Health officials to parents: submit children to oral polio vaccination

Report
from Government of the Philippines
Published on 13 Nov 2019 View Original

By Danilo E. Doguiles

KORONADAL CITY, South Cotabato, Nov 13 (PIA) — “We strongly urge parents to submit their children aged 0 to 59 months to oral polio vaccination,” said Dr. Rogelio Aturdido Jr., provincial health officer, as he appealed for public support for the upcoming Sabayang Patak Kontra Polio.

Dr. Aturdido bared that from November 25 to December 7, health workers should be able to administer polio vaccine to at least 108,000 of the estimated 114,000 below 5-year old children in South Cotabato.

The two-week massive oral polio vaccination in South Cotabato and all provinces in Mindanao is in response to the Department of Health’s declaration of polio outbreak and subsequent order to conduct comprehensive vaccination against the disease.

“We have to cover at least 95% of 0 to 59-month-old children to achieve herd immunity against polio,” said Genesis Navales, immunization program focal person of the Integrated Provincial Health Office.

Herd immunity is a condition where enough individuals in a population have been immunized and able to protect those who have not been vaccinated against the pathogen.

From November 25, parents may bring their children to the nearest barangay health center for the vaccination.

To ensure greater coverage, health workers will bring the program to hard-to-reach sitios and puroks. They will also conduct house-to-house visitations to cover those who won’t be able to visit health centers.

IPHO plans to install vaccination centers were many children are brought such as malls, terminals, and parks.

“During the vaccination, each child will be given two drops of monovalent oral polio vaccine (mOPV) Type 2. As proof of administration, the child’s pinky finger will be marked with an indelible ink,” Navales said.

She emphasized that “children who have already received polio vaccination and those who are scheduled to get theirs in the coming weeks, will be given the oral polio vaccine.”

Meanwhile, Dr. Aturdido assured parents that the vaccine has been proven effective and safe and has been used by the World Health Organizations for decades.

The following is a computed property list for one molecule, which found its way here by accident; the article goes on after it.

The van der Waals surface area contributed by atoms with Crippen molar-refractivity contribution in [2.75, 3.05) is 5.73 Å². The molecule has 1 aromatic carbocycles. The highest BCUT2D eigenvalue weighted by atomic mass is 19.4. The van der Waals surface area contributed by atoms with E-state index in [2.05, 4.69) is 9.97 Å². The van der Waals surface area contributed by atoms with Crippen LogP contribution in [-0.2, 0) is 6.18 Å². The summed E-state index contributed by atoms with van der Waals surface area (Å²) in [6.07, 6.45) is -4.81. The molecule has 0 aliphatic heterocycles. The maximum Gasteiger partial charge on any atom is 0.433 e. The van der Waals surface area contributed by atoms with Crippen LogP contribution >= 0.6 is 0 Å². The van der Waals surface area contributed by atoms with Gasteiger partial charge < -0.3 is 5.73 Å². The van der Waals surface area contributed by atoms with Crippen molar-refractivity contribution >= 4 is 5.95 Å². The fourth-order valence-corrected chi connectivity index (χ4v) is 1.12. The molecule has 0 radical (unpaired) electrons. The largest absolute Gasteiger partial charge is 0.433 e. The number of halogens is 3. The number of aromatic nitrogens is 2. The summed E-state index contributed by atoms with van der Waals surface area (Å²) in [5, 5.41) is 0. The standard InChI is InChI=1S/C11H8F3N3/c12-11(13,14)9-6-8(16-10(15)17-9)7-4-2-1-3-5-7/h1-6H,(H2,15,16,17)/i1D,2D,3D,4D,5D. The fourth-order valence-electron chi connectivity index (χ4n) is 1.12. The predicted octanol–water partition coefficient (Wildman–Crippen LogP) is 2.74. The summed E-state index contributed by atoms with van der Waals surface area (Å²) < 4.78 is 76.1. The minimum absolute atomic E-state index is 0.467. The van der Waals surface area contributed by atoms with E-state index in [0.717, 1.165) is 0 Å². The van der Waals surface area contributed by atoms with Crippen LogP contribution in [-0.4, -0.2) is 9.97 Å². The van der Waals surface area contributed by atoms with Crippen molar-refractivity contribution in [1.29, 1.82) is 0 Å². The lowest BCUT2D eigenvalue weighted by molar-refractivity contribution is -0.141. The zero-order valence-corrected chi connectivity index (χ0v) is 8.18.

“Vaccination is the most effective protection against poliomyelitis or polio,” Aturdido stressed. Sanitation and proper hygiene are also important to prevent one from contacting the virus, he emphasized.

According to World Health Organization, “polio is a highly infectious viral disease, which mainly affects children. The virus is transmitted by person-to-person spread mainly by faecal-oral route or, less frequently, by a common vehicle (e.g. contaminated water or food) and multiplies in the intestines from where it can invade the nervous system and can cause paralysis.

“Initial symptoms of polio include fever, fatigue, headache, vomiting, stiffness in the neck, and pain in the limbs. In small proportion of cases, the disease causes paralysis, which is often permanent.”

On September 19, the Department of Health declared polio outbreak after recording a polio case involving a 3-year old in Lanao del Sur. This was the first case in the country in 19 years.

The second case was confirmed in Laguna in September and the third case in Maguindanao last month.

On November 5, DOH confirmed the fourth polio case, also in Maguindanao.

South Cotabato last recorded a polio case in 2015 but that, according to Provincial Epidemiology Surveillance Unit chief Cecil Lorenzo, “the case was ambiguous, meaning the child was shedding poliovirus but did not show any symptom of the disease.”

A second round of polio vaccination has been slated on January 6 to 18. (DED/PIAXII)